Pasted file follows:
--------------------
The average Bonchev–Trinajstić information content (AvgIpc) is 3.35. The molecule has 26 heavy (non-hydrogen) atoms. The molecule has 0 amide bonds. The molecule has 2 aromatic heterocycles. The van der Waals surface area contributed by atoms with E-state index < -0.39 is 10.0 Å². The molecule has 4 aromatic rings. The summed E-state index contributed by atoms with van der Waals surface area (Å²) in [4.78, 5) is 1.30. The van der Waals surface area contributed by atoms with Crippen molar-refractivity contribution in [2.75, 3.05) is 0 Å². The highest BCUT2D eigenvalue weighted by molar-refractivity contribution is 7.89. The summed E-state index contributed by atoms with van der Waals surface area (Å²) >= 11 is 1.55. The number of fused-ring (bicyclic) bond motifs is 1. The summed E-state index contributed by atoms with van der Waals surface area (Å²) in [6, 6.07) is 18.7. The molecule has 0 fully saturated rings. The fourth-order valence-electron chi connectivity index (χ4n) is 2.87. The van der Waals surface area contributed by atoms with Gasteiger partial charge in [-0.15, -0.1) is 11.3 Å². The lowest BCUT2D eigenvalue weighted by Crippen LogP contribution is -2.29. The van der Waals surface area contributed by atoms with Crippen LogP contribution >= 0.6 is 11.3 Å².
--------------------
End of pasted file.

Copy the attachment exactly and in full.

The average Bonchev–Trinajstić information content (AvgIpc) is 3.35. The molecule has 26 heavy (non-hydrogen) atoms. The molecule has 0 amide bonds. The molecule has 2 aromatic heterocycles. The van der Waals surface area contributed by atoms with E-state index < -0.39 is 10.0 Å². The molecule has 4 aromatic rings. The summed E-state index contributed by atoms with van der Waals surface area (Å²) in [4.78, 5) is 1.30. The van der Waals surface area contributed by atoms with Crippen molar-refractivity contribution in [2.75, 3.05) is 0 Å². The highest BCUT2D eigenvalue weighted by molar-refractivity contribution is 7.89. The summed E-state index contributed by atoms with van der Waals surface area (Å²) >= 11 is 1.55. The number of fused-ring (bicyclic) bond motifs is 1. The summed E-state index contributed by atoms with van der Waals surface area (Å²) in [6, 6.07) is 18.7. The molecule has 0 fully saturated rings. The fourth-order valence-electron chi connectivity index (χ4n) is 2.87. The van der Waals surface area contributed by atoms with Gasteiger partial charge in [-0.15, -0.1) is 11.3 Å². The lowest BCUT2D eigenvalue weighted by Crippen LogP contribution is -2.29. The van der Waals surface area contributed by atoms with Crippen LogP contribution >= 0.6 is 11.3 Å².